In order for a police officer to place a person under arrest for DUI, he/she has to have some probable cause. The officer will normally observe the persons appearance and behavior, and will usually conduct field sobriety tests when the person is stopped to establish probable cause for an arrest.
Field Sobriety Tests Include :
- Touching the tip of the nose with the forefinger.
- One leg stand
- Reciting the alphabet
- Walking a straight line, heal-to-toe in one direction and turning around and walking back
- Counting, usually backwards.
The officer may also ask the person to blow into a portable device to measure the blood alcohol content while at the scene. The results of this test, along with the field sobriety tests and any other observations will be used to develop probable cause for the arrest.
Usually after the person is placed under arrest, he/she will be taken to the police station and will be asked to blow into a machine called the Intoxilyzer Model 5000. This machine will measure the blood alcohol content of the breath sample. Once the test is finished, a certificate will be generated indicating the persons BAC. This certificate is called the Certificate of Analysis and will be used by the prosecutor at trial. It is not smart to refuse to blow into the Intoxilyzer Model 5000 at the station because you will be charged with refusal in addition to DUI.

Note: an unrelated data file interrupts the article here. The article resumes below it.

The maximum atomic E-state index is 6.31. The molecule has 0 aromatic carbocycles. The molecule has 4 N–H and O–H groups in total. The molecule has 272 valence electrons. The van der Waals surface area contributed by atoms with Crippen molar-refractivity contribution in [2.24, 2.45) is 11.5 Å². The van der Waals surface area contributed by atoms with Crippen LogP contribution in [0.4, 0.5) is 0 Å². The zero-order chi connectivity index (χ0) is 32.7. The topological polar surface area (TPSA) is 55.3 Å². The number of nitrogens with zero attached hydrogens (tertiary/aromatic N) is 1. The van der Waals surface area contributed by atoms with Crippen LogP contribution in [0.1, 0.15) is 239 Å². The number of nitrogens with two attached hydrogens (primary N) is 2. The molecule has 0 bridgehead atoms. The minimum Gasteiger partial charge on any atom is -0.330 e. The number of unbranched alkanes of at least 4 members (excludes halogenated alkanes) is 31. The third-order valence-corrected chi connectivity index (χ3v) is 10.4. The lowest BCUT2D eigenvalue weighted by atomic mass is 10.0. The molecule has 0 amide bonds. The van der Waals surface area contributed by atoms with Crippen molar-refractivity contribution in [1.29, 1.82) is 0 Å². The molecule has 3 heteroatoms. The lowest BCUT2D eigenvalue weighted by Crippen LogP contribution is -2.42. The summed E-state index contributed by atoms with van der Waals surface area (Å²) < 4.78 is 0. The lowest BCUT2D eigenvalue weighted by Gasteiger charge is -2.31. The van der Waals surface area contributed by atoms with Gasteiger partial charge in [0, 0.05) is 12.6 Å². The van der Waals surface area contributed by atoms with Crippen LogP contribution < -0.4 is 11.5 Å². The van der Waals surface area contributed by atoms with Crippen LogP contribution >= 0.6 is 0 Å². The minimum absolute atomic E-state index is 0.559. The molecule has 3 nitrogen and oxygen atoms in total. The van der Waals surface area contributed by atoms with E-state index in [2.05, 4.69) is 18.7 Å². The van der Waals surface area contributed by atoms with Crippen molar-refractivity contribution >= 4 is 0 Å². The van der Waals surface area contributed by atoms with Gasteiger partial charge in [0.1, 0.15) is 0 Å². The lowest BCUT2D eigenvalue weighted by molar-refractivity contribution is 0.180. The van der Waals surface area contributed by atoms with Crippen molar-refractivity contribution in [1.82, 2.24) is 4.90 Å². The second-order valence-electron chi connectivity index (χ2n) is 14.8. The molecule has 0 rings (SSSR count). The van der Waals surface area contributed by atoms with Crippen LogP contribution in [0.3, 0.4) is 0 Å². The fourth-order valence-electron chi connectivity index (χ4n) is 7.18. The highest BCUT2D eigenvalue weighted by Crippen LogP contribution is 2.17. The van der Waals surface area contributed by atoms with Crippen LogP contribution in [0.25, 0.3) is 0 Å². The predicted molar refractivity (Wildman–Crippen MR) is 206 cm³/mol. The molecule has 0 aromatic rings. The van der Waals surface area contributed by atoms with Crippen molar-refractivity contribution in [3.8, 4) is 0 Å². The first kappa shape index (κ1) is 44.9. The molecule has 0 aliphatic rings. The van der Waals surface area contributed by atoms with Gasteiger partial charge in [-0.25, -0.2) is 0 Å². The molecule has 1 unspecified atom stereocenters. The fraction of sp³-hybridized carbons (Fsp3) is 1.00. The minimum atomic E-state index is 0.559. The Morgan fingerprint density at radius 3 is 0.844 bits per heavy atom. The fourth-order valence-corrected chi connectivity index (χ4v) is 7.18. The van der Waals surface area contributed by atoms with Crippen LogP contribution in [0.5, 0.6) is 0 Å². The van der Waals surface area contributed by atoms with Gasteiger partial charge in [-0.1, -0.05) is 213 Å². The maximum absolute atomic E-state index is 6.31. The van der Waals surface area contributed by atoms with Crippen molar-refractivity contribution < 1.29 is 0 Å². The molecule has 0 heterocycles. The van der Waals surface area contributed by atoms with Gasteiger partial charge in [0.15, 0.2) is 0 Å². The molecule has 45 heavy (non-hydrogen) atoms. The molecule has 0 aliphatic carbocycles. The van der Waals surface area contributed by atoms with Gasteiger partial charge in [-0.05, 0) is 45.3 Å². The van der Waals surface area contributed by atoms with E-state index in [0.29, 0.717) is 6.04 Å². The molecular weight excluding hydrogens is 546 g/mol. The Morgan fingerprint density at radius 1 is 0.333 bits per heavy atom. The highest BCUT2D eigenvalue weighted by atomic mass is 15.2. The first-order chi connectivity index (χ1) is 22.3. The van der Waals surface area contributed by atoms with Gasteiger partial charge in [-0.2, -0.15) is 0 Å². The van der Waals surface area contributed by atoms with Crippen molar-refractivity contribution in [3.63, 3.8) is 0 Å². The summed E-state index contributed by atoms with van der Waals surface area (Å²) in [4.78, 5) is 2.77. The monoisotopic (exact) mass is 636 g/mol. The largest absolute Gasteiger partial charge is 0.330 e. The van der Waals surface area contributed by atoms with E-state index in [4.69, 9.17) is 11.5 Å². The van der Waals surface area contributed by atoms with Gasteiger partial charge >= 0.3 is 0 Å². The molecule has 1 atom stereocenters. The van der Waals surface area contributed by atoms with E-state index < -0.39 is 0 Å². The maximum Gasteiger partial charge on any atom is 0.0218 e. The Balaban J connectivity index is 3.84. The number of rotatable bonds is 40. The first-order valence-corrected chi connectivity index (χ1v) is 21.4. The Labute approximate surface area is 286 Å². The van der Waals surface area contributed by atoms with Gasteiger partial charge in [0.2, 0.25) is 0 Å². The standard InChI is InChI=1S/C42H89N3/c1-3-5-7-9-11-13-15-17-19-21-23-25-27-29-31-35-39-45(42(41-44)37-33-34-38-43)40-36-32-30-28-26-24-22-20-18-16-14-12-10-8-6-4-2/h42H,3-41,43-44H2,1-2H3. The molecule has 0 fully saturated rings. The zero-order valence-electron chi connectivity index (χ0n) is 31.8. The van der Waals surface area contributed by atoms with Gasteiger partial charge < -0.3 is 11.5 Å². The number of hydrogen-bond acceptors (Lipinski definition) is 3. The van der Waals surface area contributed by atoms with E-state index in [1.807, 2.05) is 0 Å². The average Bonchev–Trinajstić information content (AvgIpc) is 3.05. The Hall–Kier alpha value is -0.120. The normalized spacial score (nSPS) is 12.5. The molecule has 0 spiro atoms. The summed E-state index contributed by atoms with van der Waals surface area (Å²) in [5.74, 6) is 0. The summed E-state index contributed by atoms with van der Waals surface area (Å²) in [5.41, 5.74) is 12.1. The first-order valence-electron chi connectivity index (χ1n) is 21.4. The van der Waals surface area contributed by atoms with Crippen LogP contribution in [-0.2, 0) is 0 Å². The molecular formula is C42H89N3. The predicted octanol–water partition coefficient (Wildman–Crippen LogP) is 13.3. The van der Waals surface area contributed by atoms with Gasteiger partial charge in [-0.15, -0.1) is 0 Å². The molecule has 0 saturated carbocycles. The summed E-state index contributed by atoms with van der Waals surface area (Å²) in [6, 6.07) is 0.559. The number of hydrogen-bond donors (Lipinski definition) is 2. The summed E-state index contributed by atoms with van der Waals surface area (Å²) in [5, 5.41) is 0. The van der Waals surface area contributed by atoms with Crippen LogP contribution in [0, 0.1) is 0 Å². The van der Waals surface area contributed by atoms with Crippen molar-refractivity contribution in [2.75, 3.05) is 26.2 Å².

At trial, the prosecutor (or police officer depending on the jurisdiction) has the burden of proving its case against the accused beyond a reasonable doubt. The officials will normally prove their case against the accused by having the officer testify to driver’s appearance and coordination and driving behavior when stopped. Also, the prosecutor will normally place emphasis on the Certificate of Analysis. This is because a person with a BAC of .08 or more is presumed to be under the influence.